not just saying that because its been over 3 months since American food!! Next Im going to attempt bagels, shame theres only
cream cheese in Lomé (if I can figure out who sells it I heard its available somewhere).
More letters are starting to arrive via Mini-Poste (5 so far) so I guess some of you are reading this website and havent
forgotten about me yet J Random question how do you keep leather sandals and
hiking boots from growing mildew in a moist climate? Its just growing on them
by leaving them on the floor in my room. Since I dont know if Ill get to email
more than once a month, Ill try keeping more frequent update notes at home and will copy them in all at once next time Im
in Atakpame. Hopefully this will start making more sense and be a little less
all over the place. Im never quite sure what to tell you all about. If you have questions or just want me to write about anything specific leave a quick note in my guestbook
I check that first before adding the new stories. Oh, and Im hoping to get some
photos up soon (thats soon on Togo-time). Ill put a big note on the main page
when I do so youll all know. And one last notea few friends in letters have asked
me to let them know what they can send me. Ive put a list of small things that
can be easily mailed with letters on the contact info page so click on the link for How to Contact Jen on the left of this
page and see what you have around your house already or come across at the supermarket or while out and about if youd like
to send anything to me. Thanks a million for all the wonderful messages and letters
your support is really helping to make this an incredible experience for me. A bientôt..
Monday, September 16, 2002 I just typed this whole thing and it was eaten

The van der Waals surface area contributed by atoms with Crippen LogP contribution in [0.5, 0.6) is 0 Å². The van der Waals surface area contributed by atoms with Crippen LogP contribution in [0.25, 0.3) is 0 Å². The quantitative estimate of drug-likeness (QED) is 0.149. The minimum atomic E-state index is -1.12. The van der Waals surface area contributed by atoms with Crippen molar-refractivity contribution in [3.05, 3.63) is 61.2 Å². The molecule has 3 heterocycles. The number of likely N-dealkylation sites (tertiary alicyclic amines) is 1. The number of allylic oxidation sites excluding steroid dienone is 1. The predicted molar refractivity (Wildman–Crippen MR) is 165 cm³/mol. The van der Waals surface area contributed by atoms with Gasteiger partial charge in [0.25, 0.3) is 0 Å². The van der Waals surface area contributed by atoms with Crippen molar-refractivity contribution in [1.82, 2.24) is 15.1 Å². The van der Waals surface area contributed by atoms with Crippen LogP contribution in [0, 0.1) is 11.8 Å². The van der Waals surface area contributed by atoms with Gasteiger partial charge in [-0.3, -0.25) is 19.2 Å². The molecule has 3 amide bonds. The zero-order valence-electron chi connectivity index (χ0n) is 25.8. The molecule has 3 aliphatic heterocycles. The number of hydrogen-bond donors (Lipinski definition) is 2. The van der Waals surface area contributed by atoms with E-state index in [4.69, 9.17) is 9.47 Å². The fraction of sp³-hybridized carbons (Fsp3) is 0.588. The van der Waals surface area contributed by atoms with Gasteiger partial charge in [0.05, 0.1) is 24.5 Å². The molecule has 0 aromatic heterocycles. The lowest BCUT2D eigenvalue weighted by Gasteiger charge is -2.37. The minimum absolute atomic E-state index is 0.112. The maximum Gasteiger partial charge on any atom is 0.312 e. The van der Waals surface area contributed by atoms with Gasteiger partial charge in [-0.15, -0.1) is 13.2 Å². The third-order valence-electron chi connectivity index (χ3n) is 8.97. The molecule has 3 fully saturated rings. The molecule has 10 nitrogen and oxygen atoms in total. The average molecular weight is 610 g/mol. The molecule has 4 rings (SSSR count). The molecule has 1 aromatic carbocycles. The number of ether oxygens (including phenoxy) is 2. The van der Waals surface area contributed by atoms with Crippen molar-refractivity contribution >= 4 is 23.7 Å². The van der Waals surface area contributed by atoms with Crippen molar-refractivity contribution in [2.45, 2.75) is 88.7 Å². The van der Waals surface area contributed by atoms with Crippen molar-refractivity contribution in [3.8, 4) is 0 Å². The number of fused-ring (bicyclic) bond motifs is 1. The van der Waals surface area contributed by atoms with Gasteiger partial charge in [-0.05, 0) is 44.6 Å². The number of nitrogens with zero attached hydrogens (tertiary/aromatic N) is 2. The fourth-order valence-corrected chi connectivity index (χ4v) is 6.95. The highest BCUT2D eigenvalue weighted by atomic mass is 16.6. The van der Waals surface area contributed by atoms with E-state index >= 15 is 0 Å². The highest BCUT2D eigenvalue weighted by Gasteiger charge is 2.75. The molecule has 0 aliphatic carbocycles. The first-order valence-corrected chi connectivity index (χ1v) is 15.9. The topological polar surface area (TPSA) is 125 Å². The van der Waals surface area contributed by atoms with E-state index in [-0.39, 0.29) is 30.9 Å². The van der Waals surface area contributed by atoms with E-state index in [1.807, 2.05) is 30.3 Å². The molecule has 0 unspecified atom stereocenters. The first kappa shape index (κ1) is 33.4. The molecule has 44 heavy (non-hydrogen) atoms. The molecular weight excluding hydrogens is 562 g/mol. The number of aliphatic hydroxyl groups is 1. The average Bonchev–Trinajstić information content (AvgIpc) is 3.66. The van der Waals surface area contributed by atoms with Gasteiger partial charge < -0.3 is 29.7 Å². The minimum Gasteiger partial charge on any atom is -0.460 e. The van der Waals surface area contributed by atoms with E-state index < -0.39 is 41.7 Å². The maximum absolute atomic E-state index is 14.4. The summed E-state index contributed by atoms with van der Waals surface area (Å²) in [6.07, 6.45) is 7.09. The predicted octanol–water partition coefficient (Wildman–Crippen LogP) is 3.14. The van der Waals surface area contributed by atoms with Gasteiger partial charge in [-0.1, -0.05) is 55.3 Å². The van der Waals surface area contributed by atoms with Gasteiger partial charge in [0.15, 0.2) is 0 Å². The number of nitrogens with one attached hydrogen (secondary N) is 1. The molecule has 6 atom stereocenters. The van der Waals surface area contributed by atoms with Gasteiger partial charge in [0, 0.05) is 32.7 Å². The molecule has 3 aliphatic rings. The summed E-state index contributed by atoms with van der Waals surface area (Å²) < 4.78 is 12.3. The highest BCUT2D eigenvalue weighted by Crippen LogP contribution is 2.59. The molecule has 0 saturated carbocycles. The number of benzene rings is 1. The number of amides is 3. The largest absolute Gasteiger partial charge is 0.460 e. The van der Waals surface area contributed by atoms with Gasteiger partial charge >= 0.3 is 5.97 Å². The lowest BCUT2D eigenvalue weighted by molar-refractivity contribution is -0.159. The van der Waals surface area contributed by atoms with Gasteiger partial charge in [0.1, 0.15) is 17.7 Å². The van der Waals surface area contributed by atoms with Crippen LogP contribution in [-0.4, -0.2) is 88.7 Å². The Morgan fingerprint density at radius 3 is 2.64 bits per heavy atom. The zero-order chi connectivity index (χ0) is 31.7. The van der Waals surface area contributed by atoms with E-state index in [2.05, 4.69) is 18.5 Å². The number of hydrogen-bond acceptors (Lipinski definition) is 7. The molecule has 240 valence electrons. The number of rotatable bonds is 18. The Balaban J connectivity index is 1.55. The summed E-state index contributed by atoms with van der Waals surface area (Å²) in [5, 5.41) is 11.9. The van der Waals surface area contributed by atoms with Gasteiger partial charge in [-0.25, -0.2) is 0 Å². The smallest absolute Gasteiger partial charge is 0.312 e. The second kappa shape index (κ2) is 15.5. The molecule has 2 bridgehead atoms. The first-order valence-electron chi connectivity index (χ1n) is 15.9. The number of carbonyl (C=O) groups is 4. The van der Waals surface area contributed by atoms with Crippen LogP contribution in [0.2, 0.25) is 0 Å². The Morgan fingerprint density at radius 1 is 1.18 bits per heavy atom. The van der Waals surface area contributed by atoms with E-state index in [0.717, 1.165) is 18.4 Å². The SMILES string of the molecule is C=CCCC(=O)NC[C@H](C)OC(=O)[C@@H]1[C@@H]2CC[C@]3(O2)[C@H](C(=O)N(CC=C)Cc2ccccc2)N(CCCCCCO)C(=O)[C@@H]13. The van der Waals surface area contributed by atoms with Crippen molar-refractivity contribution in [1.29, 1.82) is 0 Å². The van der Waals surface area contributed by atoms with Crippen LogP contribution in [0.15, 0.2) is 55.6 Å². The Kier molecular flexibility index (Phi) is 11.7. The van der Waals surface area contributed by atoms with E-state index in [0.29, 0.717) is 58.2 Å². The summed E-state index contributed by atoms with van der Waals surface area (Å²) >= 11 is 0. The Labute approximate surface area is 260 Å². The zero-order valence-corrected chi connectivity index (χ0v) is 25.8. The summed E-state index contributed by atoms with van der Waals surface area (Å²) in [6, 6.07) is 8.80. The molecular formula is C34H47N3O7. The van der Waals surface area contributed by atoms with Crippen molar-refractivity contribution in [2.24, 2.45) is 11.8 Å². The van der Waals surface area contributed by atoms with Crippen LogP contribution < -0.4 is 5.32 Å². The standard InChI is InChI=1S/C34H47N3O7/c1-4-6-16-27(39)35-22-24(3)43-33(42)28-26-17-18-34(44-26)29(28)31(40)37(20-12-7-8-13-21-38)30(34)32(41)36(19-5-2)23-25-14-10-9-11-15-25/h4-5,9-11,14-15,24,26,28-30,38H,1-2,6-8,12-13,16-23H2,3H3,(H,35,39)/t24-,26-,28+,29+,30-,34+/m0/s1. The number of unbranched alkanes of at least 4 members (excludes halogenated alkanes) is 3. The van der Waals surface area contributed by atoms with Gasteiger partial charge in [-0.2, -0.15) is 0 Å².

by the computer here and now I dont have much time left to rewrite everything. Heres
the short choppy version of what I said originally Im in Atakpame, the regional capital by my post, for the past wkend with
other local PCVs. Just spent 2 wks in Kougnohou and things are going well. Im getting house repairs done, am ordering more furniture to be made, have gotten
to know lots of new names and am getting settled in in general. Ive visited Badou,
the large town west about an hour away to see Elisha (another volunteer) and met the Prefet (local govt official). Ive also gone with my host mom to a market day in a nearby village, Djon.
Those of you whove read or signed my guest book may know that Ive gotten
in touch with Peter, via email, whos a former PCV in Kougnohou and had married a member of the extended family whose house
I rent. Hes also in Seattle right now, small world, eh? Im relatively healthy, aside from the mysterious 102 degree fever I had the day I got into Atakpame that
ran its course in less than 24hrs. Life is surreal here at times, I can see how
much Ive adapted to and am starting to imagine how bizzare returning to the US will be in 2 yrs. Of course 16 people fit into a 9 passenger van, why didnt I think so before now? An indoor, cold, running water shower is a luxurious thing. Bleach
is an essential item for food preperations. Military checkpoints every 10 minutes down the road is not something to be concerned with. Nothing is thrown away, its ALL reused by someone for something cut an old gas can in half the long way
and open it up and you can use it to bake bread. Those old school notebooks,
well the pages can be ripped out and used to wrap individual pieces of street vendor food.
Ive got a million more things to say, but no more time left today. I hope
you guys write to me some more soon!! Miss you!!